O-GlcNAcase catalyzes the cleavage of beta-O-linked 2-acetamido-2-deoxy-beta-d-glucopyranoside (O-GlcNAc) from serine and threonine residues of post-translationally modified proteins. Two potent inhibitors of this enzyme are O-(2-acetamido-2-deoxy-d-glucopyranosylidene)amino-N-phenylcarbamate (PUGNAc) and 1,2-dideoxy-2′-methyl-alpha-d-glucopyranoso[2,1-d]-Delta2′-thiazoline (NAG-thiazoline). Derivatives of these inhibitors differ in their selectivity for human O-GlcNAcase over the functionally related human lysosomal beta-hexosamindases, with PUGNAc derivatives showing modest selectivities and NAG-thiazoline derivatives showing high selectivities. The molecular basis for this difference in selectivities is addressed as is how well these inhibitors mimic the O-GlcNAcase-stabilized transition state (TS). Using a series of substrates, ground state (GS) inhibitors, and transition state mimics having analogous structural variations, we describe linear free energy relationships of log(KM/kcat) versus log(KI) for PUGNAc and NAG-thiazoline. These relationships suggest that PUGNAc is a poor transition state analogue, while NAG-thiazoline is revealed as a transition state mimic. Comparative X-ray crystallographic analyses of enzyme-inhibitor complexes reveal subtle molecular differences accounting for the differences in selectivities between these two inhibitors and illustrate key molecular interactions. Computational modeling of species along the reaction coordinate, as well as PUGNAc and NAG-thiazoline, provide insight into the features of NAG-thiazoline that resemble the transition state and reveal where PUGNAc fails to capture significant binding energy. These studies also point to late transition state poise for the O-GlcNAcase catalyzed reaction with significant nucleophilic participation and little involvement of the leaving group. The potency of NAG-thiazoline, its transition state mimicry, and its lack of traditional transition state-like design features suggest that potent rationally designed glycosidase inhibitors can be developed that exploit variation in transition state poise.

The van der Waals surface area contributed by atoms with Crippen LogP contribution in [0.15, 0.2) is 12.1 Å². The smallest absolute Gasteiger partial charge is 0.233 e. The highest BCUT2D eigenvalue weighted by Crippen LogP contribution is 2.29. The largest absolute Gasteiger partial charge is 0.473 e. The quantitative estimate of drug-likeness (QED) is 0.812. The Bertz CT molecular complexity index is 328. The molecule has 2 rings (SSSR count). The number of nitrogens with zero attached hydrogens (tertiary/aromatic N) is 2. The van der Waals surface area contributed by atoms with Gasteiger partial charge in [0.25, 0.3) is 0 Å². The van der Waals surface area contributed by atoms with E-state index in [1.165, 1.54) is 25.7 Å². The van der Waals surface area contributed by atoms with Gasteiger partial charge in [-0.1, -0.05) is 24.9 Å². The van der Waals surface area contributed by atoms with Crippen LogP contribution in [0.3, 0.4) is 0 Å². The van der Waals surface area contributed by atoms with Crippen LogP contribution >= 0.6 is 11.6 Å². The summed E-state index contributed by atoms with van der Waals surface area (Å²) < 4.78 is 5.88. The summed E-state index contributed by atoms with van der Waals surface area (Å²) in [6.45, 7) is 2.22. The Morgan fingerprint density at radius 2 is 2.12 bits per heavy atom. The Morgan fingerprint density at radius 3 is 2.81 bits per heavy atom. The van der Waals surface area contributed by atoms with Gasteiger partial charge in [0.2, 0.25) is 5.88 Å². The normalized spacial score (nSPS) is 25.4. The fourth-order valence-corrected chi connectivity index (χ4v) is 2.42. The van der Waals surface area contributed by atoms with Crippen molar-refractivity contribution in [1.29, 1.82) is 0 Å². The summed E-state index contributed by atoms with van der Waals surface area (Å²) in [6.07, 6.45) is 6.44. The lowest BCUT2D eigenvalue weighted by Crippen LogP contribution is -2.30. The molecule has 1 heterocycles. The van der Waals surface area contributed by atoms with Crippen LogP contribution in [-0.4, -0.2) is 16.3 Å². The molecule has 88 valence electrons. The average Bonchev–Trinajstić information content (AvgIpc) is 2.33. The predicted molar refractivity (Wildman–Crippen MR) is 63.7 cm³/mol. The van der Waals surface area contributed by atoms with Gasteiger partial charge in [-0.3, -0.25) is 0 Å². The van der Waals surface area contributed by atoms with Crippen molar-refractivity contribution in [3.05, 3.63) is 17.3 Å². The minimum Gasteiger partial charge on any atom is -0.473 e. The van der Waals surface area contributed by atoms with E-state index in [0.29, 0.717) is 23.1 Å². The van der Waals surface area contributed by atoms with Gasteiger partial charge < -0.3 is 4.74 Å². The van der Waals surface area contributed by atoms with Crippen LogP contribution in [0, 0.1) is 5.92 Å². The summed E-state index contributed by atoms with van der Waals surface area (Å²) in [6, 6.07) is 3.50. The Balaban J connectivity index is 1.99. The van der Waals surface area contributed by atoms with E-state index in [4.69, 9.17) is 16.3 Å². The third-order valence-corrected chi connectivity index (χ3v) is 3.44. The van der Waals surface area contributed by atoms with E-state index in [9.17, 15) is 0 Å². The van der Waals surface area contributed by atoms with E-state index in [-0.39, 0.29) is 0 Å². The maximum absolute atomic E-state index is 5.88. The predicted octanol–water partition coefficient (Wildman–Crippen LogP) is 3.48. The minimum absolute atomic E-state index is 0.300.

Source: Whitworth, G.E. et al. J Am Chem Soc 129, 635-44 (2007).